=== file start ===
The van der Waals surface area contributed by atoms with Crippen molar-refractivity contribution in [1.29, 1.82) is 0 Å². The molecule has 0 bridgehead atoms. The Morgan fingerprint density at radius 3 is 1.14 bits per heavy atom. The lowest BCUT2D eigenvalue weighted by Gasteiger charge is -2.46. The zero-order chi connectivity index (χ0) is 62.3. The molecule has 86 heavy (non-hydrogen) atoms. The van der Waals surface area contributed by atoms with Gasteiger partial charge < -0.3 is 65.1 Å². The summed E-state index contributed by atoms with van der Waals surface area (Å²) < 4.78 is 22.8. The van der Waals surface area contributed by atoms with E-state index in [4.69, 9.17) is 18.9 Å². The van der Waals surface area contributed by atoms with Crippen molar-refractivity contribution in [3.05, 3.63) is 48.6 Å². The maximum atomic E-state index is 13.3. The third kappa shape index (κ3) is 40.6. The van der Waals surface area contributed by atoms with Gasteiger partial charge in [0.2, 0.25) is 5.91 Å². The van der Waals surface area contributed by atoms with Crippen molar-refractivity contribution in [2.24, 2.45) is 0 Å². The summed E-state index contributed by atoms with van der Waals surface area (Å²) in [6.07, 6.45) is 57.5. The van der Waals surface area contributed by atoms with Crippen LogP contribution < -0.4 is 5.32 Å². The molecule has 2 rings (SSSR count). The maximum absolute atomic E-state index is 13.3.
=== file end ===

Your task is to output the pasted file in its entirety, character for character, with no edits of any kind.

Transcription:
The van der Waals surface area contributed by atoms with Crippen molar-refractivity contribution in [1.29, 1.82) is 0 Å². The molecule has 0 bridgehead atoms. The Morgan fingerprint density at radius 3 is 1.14 bits per heavy atom. The lowest BCUT2D eigenvalue weighted by Gasteiger charge is -2.46. The zero-order chi connectivity index (χ0) is 62.3. The molecule has 86 heavy (non-hydrogen) atoms. The van der Waals surface area contributed by atoms with Gasteiger partial charge < -0.3 is 65.1 Å². The summed E-state index contributed by atoms with van der Waals surface area (Å²) < 4.78 is 22.8. The van der Waals surface area contributed by atoms with E-state index in [4.69, 9.17) is 18.9 Å². The van der Waals surface area contributed by atoms with Crippen molar-refractivity contribution in [3.05, 3.63) is 48.6 Å². The maximum atomic E-state index is 13.3. The third kappa shape index (κ3) is 40.6. The van der Waals surface area contributed by atoms with Gasteiger partial charge in [0.2, 0.25) is 5.91 Å². The van der Waals surface area contributed by atoms with Crippen molar-refractivity contribution in [2.24, 2.45) is 0 Å². The summed E-state index contributed by atoms with van der Waals surface area (Å²) in [6.07, 6.45) is 57.5. The van der Waals surface area contributed by atoms with Crippen LogP contribution < -0.4 is 5.32 Å². The molecule has 2 rings (SSSR count). The maximum absolute atomic E-state index is 13.3.